It is late and I find myself sitting quietly in the dark, sipping chamomile tea and trying to unwind from the day. I have tried to write our annual Christmas letter today, but several things seemed to get in the way and still it isn’t finished. Like the hour, my Christmas letter is much later this year and I wonder what exactly it is that I have been so busy doing and how the days have passed so quickly.

A few months ago I heard a sermon by Joyce Meyer and she said something that struck a nerve and set my mind on a course of thought that I’ve been pondering for some time. Joyce said, “most of us nurture our relationships in the margins of our lives”.

Perhaps my annual Christmas letter is a reflection of that very statement. For many on our list, it is the only contact we may have for the entire year – a one page summary of our lives over the course of the year.

We live in the wealthiest country in the world, yet every day I meet people who are starving – starving for relationships and a real, genuine connection to someone. We seem to be a country of shallow, superficial relationships that do not satisfy the longing of the soul for a real connection to someone. Of course, each of us is created with a desire – a longing- for a relationship with our creator and it is a longing only He can fill, but we were also created to fellowship with one another and in the midst of our social society, that desire for earnest fellowship is often tossed aside for shallow substitutes.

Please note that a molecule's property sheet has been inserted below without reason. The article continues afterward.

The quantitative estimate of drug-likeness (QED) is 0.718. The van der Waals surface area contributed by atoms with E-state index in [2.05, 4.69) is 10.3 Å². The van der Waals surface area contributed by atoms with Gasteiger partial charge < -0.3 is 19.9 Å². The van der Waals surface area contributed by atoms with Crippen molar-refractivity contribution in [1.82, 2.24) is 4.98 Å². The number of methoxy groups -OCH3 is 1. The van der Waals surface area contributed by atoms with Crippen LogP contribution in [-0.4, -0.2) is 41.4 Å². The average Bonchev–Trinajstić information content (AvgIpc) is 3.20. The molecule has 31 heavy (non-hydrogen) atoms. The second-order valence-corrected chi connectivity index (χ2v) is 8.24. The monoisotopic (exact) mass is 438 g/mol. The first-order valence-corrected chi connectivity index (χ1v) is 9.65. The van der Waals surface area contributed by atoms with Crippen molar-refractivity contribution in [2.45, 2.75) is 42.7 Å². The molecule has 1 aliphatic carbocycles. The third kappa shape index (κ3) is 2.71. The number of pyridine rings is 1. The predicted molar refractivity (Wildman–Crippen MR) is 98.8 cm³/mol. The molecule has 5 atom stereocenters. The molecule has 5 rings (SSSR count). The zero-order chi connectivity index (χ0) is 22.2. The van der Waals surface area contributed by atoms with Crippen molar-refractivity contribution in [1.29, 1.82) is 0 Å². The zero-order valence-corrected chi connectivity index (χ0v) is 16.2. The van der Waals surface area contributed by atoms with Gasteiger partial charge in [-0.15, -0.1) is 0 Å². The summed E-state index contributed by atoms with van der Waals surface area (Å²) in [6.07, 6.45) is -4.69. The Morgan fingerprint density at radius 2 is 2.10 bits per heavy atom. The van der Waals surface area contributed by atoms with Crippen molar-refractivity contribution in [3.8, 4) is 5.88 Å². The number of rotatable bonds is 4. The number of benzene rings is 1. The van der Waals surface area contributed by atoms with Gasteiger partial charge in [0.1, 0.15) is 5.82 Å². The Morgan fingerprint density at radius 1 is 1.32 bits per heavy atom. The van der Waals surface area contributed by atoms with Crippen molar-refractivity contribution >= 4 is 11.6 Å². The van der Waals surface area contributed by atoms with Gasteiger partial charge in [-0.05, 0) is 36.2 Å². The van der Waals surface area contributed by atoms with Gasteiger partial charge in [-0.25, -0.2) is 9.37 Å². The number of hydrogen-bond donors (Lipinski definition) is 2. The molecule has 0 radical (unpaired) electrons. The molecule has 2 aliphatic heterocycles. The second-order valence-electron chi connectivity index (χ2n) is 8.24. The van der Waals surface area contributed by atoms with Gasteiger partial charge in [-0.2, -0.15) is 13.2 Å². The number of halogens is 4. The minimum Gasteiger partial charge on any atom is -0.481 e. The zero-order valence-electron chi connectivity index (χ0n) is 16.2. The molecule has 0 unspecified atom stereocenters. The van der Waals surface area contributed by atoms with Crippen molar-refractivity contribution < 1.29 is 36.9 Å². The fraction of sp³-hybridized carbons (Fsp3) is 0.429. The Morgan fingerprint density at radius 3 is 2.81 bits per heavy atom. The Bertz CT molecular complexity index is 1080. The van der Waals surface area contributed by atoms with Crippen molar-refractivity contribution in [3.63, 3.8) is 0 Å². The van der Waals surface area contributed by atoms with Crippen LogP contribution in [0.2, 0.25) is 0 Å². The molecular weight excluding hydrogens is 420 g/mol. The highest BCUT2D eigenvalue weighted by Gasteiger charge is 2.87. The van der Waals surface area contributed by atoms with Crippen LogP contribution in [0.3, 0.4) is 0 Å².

I think about my own friends and how little I give of myself to nurture those relationships, and those whom I love deepest must often struggle the hardest for a moment of my undivided attention. In the midst of daily routine, it is so easy to forget what is important, but people should always trump things and relationships should always prevail over routine.

Oh how often we forget that there is never a balance when it comes to love. Love, and therefore relationships, cannot be made to balance with any other aspect of life. Real love – a love that flows through us rather than from us – must overflow the margins and fill us entirely before it can even start to be defined as love.